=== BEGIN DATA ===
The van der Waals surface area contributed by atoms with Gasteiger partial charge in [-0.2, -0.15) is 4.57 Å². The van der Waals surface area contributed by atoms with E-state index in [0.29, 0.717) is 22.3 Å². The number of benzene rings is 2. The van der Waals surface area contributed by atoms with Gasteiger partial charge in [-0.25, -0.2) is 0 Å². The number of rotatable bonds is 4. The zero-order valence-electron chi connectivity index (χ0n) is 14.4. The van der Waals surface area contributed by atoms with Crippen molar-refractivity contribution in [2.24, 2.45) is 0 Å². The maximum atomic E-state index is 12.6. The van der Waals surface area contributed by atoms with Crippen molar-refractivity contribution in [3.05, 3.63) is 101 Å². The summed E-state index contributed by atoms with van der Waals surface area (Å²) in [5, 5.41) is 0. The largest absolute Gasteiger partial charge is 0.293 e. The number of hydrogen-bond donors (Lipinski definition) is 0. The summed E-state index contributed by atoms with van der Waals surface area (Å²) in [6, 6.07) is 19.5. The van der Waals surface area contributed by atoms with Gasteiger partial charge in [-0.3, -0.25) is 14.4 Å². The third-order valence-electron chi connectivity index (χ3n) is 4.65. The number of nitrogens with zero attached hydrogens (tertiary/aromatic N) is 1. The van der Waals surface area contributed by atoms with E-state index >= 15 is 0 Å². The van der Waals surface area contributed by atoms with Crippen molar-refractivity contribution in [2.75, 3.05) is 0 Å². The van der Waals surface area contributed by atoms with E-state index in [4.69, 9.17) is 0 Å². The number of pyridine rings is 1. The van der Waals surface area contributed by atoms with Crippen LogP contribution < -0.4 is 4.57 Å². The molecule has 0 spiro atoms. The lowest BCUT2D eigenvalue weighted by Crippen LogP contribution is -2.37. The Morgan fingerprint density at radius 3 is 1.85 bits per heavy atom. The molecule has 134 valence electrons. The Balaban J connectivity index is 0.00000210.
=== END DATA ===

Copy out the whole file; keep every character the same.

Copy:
The van der Waals surface area contributed by atoms with Gasteiger partial charge in [-0.2, -0.15) is 4.57 Å². The van der Waals surface area contributed by atoms with E-state index in [0.29, 0.717) is 22.3 Å². The number of benzene rings is 2. The van der Waals surface area contributed by atoms with Gasteiger partial charge in [-0.25, -0.2) is 0 Å². The number of rotatable bonds is 4. The zero-order valence-electron chi connectivity index (χ0n) is 14.4. The van der Waals surface area contributed by atoms with Crippen molar-refractivity contribution in [2.24, 2.45) is 0 Å². The maximum atomic E-state index is 12.6. The van der Waals surface area contributed by atoms with Crippen molar-refractivity contribution in [3.05, 3.63) is 101 Å². The summed E-state index contributed by atoms with van der Waals surface area (Å²) in [5, 5.41) is 0. The largest absolute Gasteiger partial charge is 0.293 e. The number of hydrogen-bond donors (Lipinski definition) is 0. The summed E-state index contributed by atoms with van der Waals surface area (Å²) in [6, 6.07) is 19.5. The van der Waals surface area contributed by atoms with Gasteiger partial charge in [-0.3, -0.25) is 14.4 Å². The third-order valence-electron chi connectivity index (χ3n) is 4.65. The number of nitrogens with zero attached hydrogens (tertiary/aromatic N) is 1. The van der Waals surface area contributed by atoms with E-state index >= 15 is 0 Å². The van der Waals surface area contributed by atoms with Crippen molar-refractivity contribution in [2.75, 3.05) is 0 Å². The van der Waals surface area contributed by atoms with E-state index in [4.69, 9.17) is 0 Å². The number of pyridine rings is 1. The van der Waals surface area contributed by atoms with Crippen LogP contribution < -0.4 is 4.57 Å². The molecule has 0 spiro atoms. The lowest BCUT2D eigenvalue weighted by Crippen LogP contribution is -2.37. The Morgan fingerprint density at radius 3 is 1.85 bits per heavy atom. The molecule has 134 valence electrons. The Balaban J connectivity index is 0.00000210.